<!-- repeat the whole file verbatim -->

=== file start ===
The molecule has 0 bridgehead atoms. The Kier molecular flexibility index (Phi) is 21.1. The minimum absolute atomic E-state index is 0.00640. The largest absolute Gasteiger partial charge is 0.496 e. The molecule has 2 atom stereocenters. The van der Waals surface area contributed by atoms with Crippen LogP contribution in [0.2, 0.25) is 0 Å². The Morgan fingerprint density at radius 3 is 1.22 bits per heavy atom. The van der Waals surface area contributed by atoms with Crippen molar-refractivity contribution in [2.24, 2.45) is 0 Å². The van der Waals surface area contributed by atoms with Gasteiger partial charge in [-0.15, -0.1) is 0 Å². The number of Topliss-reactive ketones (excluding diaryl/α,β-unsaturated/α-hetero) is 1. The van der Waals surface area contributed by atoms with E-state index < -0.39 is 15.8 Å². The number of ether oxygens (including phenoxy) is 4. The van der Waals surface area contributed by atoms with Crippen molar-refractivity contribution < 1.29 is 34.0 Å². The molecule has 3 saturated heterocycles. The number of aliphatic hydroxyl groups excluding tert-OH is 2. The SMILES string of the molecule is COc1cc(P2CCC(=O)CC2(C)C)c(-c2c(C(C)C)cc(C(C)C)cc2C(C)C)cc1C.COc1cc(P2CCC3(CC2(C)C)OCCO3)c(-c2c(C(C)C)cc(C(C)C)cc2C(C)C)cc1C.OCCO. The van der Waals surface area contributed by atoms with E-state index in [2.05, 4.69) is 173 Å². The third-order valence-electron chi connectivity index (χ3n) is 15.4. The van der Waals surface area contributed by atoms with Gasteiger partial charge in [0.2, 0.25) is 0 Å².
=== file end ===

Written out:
The molecule has 0 bridgehead atoms. The Kier molecular flexibility index (Phi) is 21.1. The minimum absolute atomic E-state index is 0.00640. The largest absolute Gasteiger partial charge is 0.496 e. The molecule has 2 atom stereocenters. The van der Waals surface area contributed by atoms with Crippen LogP contribution in [0.2, 0.25) is 0 Å². The Morgan fingerprint density at radius 3 is 1.22 bits per heavy atom. The van der Waals surface area contributed by atoms with Crippen molar-refractivity contribution in [2.24, 2.45) is 0 Å². The van der Waals surface area contributed by atoms with Gasteiger partial charge in [-0.15, -0.1) is 0 Å². The number of Topliss-reactive ketones (excluding diaryl/α,β-unsaturated/α-hetero) is 1. The van der Waals surface area contributed by atoms with E-state index < -0.39 is 15.8 Å². The number of ether oxygens (including phenoxy) is 4. The van der Waals surface area contributed by atoms with Crippen molar-refractivity contribution < 1.29 is 34.0 Å². The molecule has 3 saturated heterocycles. The number of aliphatic hydroxyl groups excluding tert-OH is 2. The SMILES string of the molecule is COc1cc(P2CCC(=O)CC2(C)C)c(-c2c(C(C)C)cc(C(C)C)cc2C(C)C)cc1C.COc1cc(P2CCC3(CC2(C)C)OCCO3)c(-c2c(C(C)C)cc(C(C)C)cc2C(C)C)cc1C.OCCO. The van der Waals surface area contributed by atoms with E-state index in [2.05, 4.69) is 173 Å². The third-order valence-electron chi connectivity index (χ3n) is 15.4. The van der Waals surface area contributed by atoms with Gasteiger partial charge in [0.2, 0.25) is 0 Å².